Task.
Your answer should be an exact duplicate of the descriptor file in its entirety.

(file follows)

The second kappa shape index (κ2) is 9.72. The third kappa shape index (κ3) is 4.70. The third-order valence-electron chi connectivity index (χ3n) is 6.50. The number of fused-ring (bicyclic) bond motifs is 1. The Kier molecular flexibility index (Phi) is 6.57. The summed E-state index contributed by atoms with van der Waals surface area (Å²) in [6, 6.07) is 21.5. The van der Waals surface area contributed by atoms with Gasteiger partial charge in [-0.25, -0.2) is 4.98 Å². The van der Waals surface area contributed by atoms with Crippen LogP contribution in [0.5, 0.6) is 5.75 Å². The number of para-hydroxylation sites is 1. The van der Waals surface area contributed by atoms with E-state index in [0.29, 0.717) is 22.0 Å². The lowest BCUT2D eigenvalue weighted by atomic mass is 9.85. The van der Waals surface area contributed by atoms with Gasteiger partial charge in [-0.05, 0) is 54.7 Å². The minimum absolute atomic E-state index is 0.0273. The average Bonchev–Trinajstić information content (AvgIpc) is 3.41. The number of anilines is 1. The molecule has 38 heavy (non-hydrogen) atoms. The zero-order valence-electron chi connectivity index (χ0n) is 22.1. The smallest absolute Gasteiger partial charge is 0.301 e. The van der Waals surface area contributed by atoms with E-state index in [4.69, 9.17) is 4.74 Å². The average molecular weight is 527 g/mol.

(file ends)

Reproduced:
The second kappa shape index (κ2) is 9.72. The third kappa shape index (κ3) is 4.70. The third-order valence-electron chi connectivity index (χ3n) is 6.50. The number of fused-ring (bicyclic) bond motifs is 1. The Kier molecular flexibility index (Phi) is 6.57. The summed E-state index contributed by atoms with van der Waals surface area (Å²) in [6, 6.07) is 21.5. The van der Waals surface area contributed by atoms with Gasteiger partial charge in [-0.25, -0.2) is 4.98 Å². The van der Waals surface area contributed by atoms with Crippen LogP contribution in [0.5, 0.6) is 5.75 Å². The number of para-hydroxylation sites is 1. The van der Waals surface area contributed by atoms with E-state index in [0.29, 0.717) is 22.0 Å². The lowest BCUT2D eigenvalue weighted by atomic mass is 9.85. The van der Waals surface area contributed by atoms with Gasteiger partial charge in [-0.05, 0) is 54.7 Å². The minimum absolute atomic E-state index is 0.0273. The average Bonchev–Trinajstić information content (AvgIpc) is 3.41. The number of anilines is 1. The molecule has 38 heavy (non-hydrogen) atoms. The zero-order valence-electron chi connectivity index (χ0n) is 22.1. The smallest absolute Gasteiger partial charge is 0.301 e. The van der Waals surface area contributed by atoms with E-state index in [4.69, 9.17) is 4.74 Å². The average molecular weight is 527 g/mol.